Jeremiah, the “Weeping Prophet,” balanced his messages from God. His experience with the Israelites occurred during the optimistic times of King Josiah, but ended as Jerusalem fell to the Babylonians. His prophecies mirrored these historical events, providing motivation or correction according to the “norm of appropriateness.” When the people were feeling optimistic and comfortable in their successes and innovations, Jeremiah’s prophesies were reminders of doom, providing critique and correction to those in power, lest they become lazy in their practices and goals. Conversely, during the most horrific atrocities against the Israelites, Jeremiah’s prophesies brought visions of hope and a reminder that God has come through in the past, and will again.
The following examples demonstrate Jeremiah’s balance of prophesies:
Prophesies of Doom
Jer. 2:1-13 God is reminding the Israelites that their ancestors were faithful in following God, who then sustained them into the wilderness. But the people didn’t follow through with their promise, and defiled the land and did not stay true to God’s laws and practices. They are doomed because they have forsaken God and have built a future based on empty beliefs.
Jer. 5:1-5 There are no second chances even for the rich. Not one single person seems to understand they need to turn from their wicked ways. No one is left to set an example of faithful living.
Jer. 7:1-34 This isn’t the first time God has brought wrath and consequence to God’s people. And yet it doesn’t appear they are considering the ramifications of their ancestors to keep them from the doom of destruction.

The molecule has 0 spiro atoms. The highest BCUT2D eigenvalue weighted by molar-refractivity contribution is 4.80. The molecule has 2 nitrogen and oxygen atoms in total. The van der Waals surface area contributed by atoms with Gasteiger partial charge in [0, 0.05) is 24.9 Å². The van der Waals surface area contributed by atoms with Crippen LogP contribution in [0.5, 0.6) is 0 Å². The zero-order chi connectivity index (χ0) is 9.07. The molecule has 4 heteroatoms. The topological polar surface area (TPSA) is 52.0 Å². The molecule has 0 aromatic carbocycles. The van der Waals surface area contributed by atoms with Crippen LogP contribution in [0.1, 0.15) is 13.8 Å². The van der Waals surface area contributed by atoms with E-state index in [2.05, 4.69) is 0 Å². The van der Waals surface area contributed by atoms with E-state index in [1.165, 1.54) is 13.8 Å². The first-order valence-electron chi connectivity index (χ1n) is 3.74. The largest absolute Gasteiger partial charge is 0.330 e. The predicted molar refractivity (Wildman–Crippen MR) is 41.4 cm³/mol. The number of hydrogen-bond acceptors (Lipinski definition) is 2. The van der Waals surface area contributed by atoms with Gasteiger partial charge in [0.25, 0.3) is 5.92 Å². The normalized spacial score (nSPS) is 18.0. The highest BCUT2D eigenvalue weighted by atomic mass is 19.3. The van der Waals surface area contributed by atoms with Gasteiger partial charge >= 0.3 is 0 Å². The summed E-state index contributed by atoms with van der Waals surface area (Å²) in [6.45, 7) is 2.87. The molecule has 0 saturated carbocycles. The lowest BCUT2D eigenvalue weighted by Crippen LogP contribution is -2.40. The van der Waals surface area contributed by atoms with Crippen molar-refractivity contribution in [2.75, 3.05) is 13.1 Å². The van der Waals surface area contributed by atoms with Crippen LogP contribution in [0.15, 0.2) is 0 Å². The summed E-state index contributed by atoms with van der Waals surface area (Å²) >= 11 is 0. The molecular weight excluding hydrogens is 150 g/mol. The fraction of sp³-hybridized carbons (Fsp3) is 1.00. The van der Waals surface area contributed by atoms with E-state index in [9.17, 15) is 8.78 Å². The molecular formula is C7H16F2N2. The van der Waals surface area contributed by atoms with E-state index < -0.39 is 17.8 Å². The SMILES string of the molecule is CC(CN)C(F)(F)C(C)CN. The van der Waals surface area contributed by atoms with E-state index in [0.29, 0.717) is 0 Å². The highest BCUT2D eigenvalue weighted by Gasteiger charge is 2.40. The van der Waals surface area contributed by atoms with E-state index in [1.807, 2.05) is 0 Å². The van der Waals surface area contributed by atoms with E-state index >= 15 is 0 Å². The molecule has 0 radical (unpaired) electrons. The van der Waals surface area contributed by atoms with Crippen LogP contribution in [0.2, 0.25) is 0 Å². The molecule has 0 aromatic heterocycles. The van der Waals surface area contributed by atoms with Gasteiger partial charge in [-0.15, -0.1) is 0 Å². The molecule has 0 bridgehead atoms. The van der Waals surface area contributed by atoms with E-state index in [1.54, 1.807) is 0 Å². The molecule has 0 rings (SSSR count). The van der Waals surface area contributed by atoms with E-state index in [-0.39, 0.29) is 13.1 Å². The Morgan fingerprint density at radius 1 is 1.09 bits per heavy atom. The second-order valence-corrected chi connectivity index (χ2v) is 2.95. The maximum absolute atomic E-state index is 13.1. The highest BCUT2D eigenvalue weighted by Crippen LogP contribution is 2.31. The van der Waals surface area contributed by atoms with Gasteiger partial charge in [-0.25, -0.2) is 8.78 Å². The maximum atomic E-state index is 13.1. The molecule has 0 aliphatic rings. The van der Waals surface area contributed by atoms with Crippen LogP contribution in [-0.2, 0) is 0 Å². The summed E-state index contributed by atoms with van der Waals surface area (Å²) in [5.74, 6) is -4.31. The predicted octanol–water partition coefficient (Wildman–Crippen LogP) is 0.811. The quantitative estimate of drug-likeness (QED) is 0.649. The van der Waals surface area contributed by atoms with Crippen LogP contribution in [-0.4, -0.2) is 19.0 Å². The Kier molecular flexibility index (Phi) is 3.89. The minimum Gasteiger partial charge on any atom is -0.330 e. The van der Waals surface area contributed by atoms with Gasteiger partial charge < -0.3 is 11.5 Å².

Jer. 8:18–9:3 The prophet recognizes that the people are destined for disaster – yet he is sad because they didn’t heed God’s warnings – it could have all turned out differently.
Jer.18:1-12 There WAS hope, in that God was willing to give a second chance, but the people chose to carry on and ignore God’s warning. They are doomed.
Jer. 23:9-32 False prophets cause God’s people to go astray. Because of their false visions and message, disaster will befall the people.
Prophesies of Hope
Jer. 1:1-19; This prophecy punctuates God’s love and encouragement. Jeremiah has been called and God has equipped him for this mission. He may feel inadequate, but God has chosen him for such a time as this – God will make him victorious if he complies.
Jer. 4:23-28 Even though devastation has occurred, God promises to relent and will continue to further God’s purpose on earth. It’s a reality check that things are going very wrong, but God has spoken and is faithful.
Jer. 18:1-12 Because the prophet did not succumb to the temptation to turn from God, there is hope in saving him from destruction.
Jer. 20:7-13 The prophet is lamenting that he is damned if he does…damned if he doesn’t. He is being persecuted for telling the people to turn from their wicked ways, but if he keeps himself from telling them (to save himself from their anger), God brings about internal angst such that the prophet can’t be at peace. In the end, the prophet remembers the hope found in righteous living and a fair God.
Jer. 31 The prophet brings hope in the way of a God who historically has delivered God’s people. Recalling the deliverance and freedom provided from past oppression give hope and assurance that one day God will again repeat this action.
Jer. 32:1-15 The prophet offers hope in the midst of a seemingly impossible situation. Hope lies in property purchased as a way to see that the future holds freedom and prosperity.
Jeremiah’s model of preaching a balance of both hope and doom has modern day application. For example, if I were preparing a sermon to a congregation who had overlooked Jesus’ central message of “Love your neighbor as yourself,” I might introduce examples of past circumstances where children of God were excluded and oppressed. Where individuals were seeking a better life for themselves at the expense and detriment of others. These examples would also include the ultimate character deterioration of the individual who had been seeking success above everyone else. On the other hand, messages of hope, within a sermon, would balance those times when a congregation felt they had to take matters into their own hands because it seemed God was absent. When events in the community or world seemed to be out of control – messages of hope bring God’s faithfulness through past difficulties into the present and future.